Electronic health record – more than patient data

At the HIMSS Conference & Exhibition last month, my colleagues attended a dinner with a number of editorial folks from a well-known healthcare IT publication. In addition to great food and company, the conversation turned to software. Shocking, right? We software folks just can’t help ourselves.

They discussed the skepticism that many doctors have about the ability for new technologies, especially the electronic medical record (EMR), to capture patient “narratives.” In a recent survey of nearly 1,000 doctors, it’s obvious that they’re concerned about capturing these stories – and in many instances, they think the technologies could limit their ability to do so.

More often than not, the narratives are an important part of diagnosis and treatment – and achieving better patient outcomes. This makes one thing clear: just patient data, without notes, pictures and other supplementary files – things EMR systems cannot manage – isn’t enough.

An interesting follow-up: one doctor was concerned about not only capturing the patient story, but also about getting doctors to read the notes from previous visits. It seems that  without the use of sticky notes, bright red pens and bold scribbles – electronic or traditional –  it may be hard to draw attention to certain things.

All in all, it’s exciting that others are saying aloud what we’ve been thinking: that ECM technology is critical in helping healthcare organizations capture the patient narrative. Not only does it help – it’s what ECM is designed to do.  Whether it’s scanned physician notes or audio files from doctors, ECM can capture that content and connect it to the patient record, putting us one step closer to a complete patient story.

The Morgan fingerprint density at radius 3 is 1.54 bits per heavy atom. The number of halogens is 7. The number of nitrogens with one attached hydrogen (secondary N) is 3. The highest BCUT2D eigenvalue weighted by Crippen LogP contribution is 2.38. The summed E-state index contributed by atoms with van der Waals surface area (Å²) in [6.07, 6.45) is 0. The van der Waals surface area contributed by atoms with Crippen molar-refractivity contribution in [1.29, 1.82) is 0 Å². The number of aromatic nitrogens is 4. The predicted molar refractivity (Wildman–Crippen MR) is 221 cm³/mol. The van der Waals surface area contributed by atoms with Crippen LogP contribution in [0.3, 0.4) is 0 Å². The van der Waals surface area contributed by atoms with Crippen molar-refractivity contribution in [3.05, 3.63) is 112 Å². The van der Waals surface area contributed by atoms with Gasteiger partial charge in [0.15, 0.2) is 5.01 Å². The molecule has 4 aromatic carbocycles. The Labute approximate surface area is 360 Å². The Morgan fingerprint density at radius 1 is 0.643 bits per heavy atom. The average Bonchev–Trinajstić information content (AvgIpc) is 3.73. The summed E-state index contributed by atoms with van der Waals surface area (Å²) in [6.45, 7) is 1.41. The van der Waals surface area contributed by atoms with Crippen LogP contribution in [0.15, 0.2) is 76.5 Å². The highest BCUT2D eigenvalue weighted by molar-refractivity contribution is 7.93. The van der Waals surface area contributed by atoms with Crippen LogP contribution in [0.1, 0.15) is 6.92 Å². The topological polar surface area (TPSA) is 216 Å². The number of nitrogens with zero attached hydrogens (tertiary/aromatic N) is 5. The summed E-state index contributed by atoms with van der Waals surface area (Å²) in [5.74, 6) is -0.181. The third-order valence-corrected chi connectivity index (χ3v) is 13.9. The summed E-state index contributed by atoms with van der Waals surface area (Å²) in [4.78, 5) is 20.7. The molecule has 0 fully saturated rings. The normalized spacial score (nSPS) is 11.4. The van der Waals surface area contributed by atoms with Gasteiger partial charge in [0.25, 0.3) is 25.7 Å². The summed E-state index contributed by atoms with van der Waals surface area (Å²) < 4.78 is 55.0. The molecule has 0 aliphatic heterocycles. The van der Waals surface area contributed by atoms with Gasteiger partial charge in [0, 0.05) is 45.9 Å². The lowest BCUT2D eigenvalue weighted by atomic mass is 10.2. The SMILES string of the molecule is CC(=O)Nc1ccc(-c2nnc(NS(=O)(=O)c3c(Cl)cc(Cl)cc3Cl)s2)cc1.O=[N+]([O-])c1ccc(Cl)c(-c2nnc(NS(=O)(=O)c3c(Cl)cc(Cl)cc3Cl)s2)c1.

Susan deCathelineau

Susan deCathelineau

With more than 20 years of healthcare technology and operations leadership experience, Susan deCathelineau is a leader in providing management and consultant services for Health Information Management, Revenue Cycle and Electronic Medical Record strategies. Most notably, she was responsible for the successful enterprise-wide OnBase implementation at Allina Health, which included the integration with the Epic electronic medical record (EMR) initiative. In her current role at Hyland, deCathelineau is responsible for developing and implementing a global strategic vision, to ensure that OnBase Healthcare solutions and services earn customer loyalty and deliver operational excellence. Prior to joining Hyland in 2006, deCathelineau was director of corporate information services at Allina Health System and vice president of product management at QuadraMed. She holds a bachelor’s degree in health information management from the College of St. Scholastica, and completed her master’s degree in health services administration at the College of St. Francis. She is currently Hyland’s vice president for global healthcare sales and services.

1 Response

  1. As an OnBase Partner, we’re seeing rapid adoption of the EMR, and a very large spike in practices looking to outsource their Patient Chart Scanning to our Medical Record Scanning teams. This is providing them with a cost effective way to convert their Charts to digital images for access via systems like OnBase.

    I couldn’t agree more that the things that EMR’s don’t manage all that well are being over simplified and overlooked by many Healthcare organizations. With functionality like Application Enabler and the flexibility of multiple, browser independent viewing modules, OnBase is a perfect compliment to many EMR packages.

    I believe that these practices must also keep in mind that the “Narrative”, or Abstract as we’ve heard it called, is not something that they have today in most cases. They’re relying on manually paging through a folder, and the idea of immediate access and the “Next Page” button is still a drastic improvement over paper-based charts!

    The EMR Systems do a great job of helping to consolidate the information and improve the data that Healthcare Professionals can use, but they must keep in mind that Legacy Patient Notes and Ancillary backup information doesn’t need to be in data form for it to be useful. Sometimes an image will be just fine, and that’s where OnBase really excels.

    Thanks for the Post!

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